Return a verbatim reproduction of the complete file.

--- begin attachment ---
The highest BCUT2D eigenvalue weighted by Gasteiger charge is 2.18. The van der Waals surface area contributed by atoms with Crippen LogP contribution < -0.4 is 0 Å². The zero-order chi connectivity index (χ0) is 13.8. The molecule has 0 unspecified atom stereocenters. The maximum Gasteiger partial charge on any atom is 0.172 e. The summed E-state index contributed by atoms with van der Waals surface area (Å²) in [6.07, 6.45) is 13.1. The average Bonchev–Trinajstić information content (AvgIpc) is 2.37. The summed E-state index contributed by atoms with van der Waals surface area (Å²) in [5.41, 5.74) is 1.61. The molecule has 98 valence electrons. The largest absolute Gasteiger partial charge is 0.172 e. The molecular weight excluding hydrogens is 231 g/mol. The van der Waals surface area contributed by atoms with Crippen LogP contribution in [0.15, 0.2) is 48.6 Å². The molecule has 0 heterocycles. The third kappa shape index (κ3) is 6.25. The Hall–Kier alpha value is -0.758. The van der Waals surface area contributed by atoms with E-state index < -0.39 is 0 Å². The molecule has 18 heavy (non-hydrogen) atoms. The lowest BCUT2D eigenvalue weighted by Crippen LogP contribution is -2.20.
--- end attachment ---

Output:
The highest BCUT2D eigenvalue weighted by Gasteiger charge is 2.18. The van der Waals surface area contributed by atoms with Crippen LogP contribution < -0.4 is 0 Å². The zero-order chi connectivity index (χ0) is 13.8. The molecule has 0 unspecified atom stereocenters. The maximum Gasteiger partial charge on any atom is 0.172 e. The summed E-state index contributed by atoms with van der Waals surface area (Å²) in [6.07, 6.45) is 13.1. The average Bonchev–Trinajstić information content (AvgIpc) is 2.37. The summed E-state index contributed by atoms with van der Waals surface area (Å²) in [5.41, 5.74) is 1.61. The molecule has 98 valence electrons. The largest absolute Gasteiger partial charge is 0.172 e. The molecular weight excluding hydrogens is 231 g/mol. The van der Waals surface area contributed by atoms with Crippen LogP contribution in [0.15, 0.2) is 48.6 Å². The molecule has 0 heterocycles. The third kappa shape index (κ3) is 6.25. The Hall–Kier alpha value is -0.758. The van der Waals surface area contributed by atoms with E-state index < -0.39 is 0 Å². The molecule has 18 heavy (non-hydrogen) atoms. The lowest BCUT2D eigenvalue weighted by Crippen LogP contribution is -2.20.